To George Washington
[Philadelphia, March 25, 1783]
I wrote to Your Excellency a day or two ago by express.1 Since that a Committee appointed on the communications from you have had a meeting,2 and find themselves embarrassed. They have requested me to communicate our embarrassments to you in confidence and to ask your private opinion. The army by their resolutions express an expectation that Congress will not disband them previous to a settlement of accounts and the establishment of funds. Congress may resolve upon the first; but the general opinion is that they cannot constitutionally declare the second. They have no right by the Confederation to demand funds, they can only recommend; and to determine that the army shall be continued in service ’till the states grant them, would be to determine that the whole present army, shall be a standing army during peace unless the states comply with the requisitions for funds. This it is supposed would excite the alarms and jealousies of the states and increase rather than lessen the opposition to the funding scheme. It is also observed that the longer the army is kept together, the more the payment of past dues is procrastinated, the abilities of the states being exhausted for their immediate support and a new debt every day incurred. It is further suggested that there is danger in keeping the army together, in a state of inactivity, and that a separation of the several lines would facilitate the settlement of accounts, diminish present expence and avoid the danger of union; it is added that the officers of each line, being on the spott, might by their own solicitations & those of their friends, forward the adoption of funds in the different states.
A proposition will be transmitted to you by Colonel Bland in the form of a resolution to be adopted by Congress framed upon the principles of the foregoing reasoning.3
Another proposition is contained in the following resolution:
“That the Commander in Chief be informed it is the intention of Congress to effect the settlement of the accounts of the respective lines previous to their reduction; and that Congress are doing, and will continue to do, everything in their power towards procuring satisfactory securities for what shall be found due on such settlement.”4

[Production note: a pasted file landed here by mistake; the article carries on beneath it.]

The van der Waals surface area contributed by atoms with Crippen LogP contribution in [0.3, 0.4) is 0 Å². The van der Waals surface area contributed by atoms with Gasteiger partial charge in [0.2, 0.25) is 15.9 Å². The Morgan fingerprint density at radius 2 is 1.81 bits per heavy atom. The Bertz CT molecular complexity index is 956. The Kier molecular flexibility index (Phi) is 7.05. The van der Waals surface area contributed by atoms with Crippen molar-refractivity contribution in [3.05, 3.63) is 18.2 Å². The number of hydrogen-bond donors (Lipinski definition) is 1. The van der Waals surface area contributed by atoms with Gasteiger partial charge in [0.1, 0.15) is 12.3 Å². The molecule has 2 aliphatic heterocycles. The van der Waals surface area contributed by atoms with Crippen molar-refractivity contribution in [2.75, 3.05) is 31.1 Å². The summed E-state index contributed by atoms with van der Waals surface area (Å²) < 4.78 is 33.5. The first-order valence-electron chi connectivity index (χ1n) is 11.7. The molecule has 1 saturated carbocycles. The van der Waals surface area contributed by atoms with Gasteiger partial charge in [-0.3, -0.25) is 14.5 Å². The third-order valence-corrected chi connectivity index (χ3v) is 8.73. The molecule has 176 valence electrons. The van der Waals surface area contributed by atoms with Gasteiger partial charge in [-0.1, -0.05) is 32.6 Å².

The scope of this Your Excellency will perceive without comment.
I am to request you will favour me with your sentiments on both the propostions, and in general with your ideas of what had best be done with reference to the expectation expressed by the officers; taking into view the situation of Congress.
On one side the army expect they will not be disbanded ’till accounts are settled & funds established, on the other hand, they have no constitutional power of doing any thing more than to recommend funds, and are persuaded that these will meet with mountains of prejudice in some of the states.
A considerable progress has been made in a plan for funding the public debts and it is to be hoped it will ere long go forth to the states, with every argument that can give it success.
I have the honor to be With sincere respect Yr Excellys Most Obedt serv
25. of March 1783
His Excellency General Washington
ALS, George Washington Papers, Library of Congress.
2. Washington’s letter to the President of Congress, dated March 18, 1783, was read in Congress on March 22. In it Washington enclosed the proceedings of a grand convention of officers which had been held on March 15. The meeting was called by Washington to obviate the threat of violence which had been implied in two anonymous addresses to the Army (see Washington to H, March 12, 1783, and H to Washington, March 24, 1783). In his letter of March 18 Washington implored Congress to meet the just demands of the Army (GW description begins John C. Fitzpatrick, The Writings of George Washington (Washington, 1931–1944). description ends , XXVI, 229–32). This letter, together with a letter he had addressed to Congress on March 12 which also discussed the officers’ claims, was referred to Samuel Osgood, Theodorick Bland, H, Oliver Wolcott, Sr., and Richard Peters.
3. The proposition enclosed by Theodorick Bland in his letter of March 25 to Washington reads as follows:
“That they be further informed that Congress will Take the most speedy and effectual measures to settle the accounts of the whole Army as well for the half Pay, or commutation if accepted as for the arrearages due to them in the most ample and satisfactory manner—and will devise the best and most efficacious means of Providing funds for the discharge of the Interest and Principal found due to them on such Settlement—and assure the Army that Congress will not direct any Line or corps to be disbanded untill they be respectively Marchd to a Rendevous within their respective States, and their accounts shall be finally settled and adjusted.” (Burnett, Letters description begins Edmund C. Burnett, ed., Letters of Members of the Continental Congress (Washington, 1921–1938). description ends , VII, 106–08.)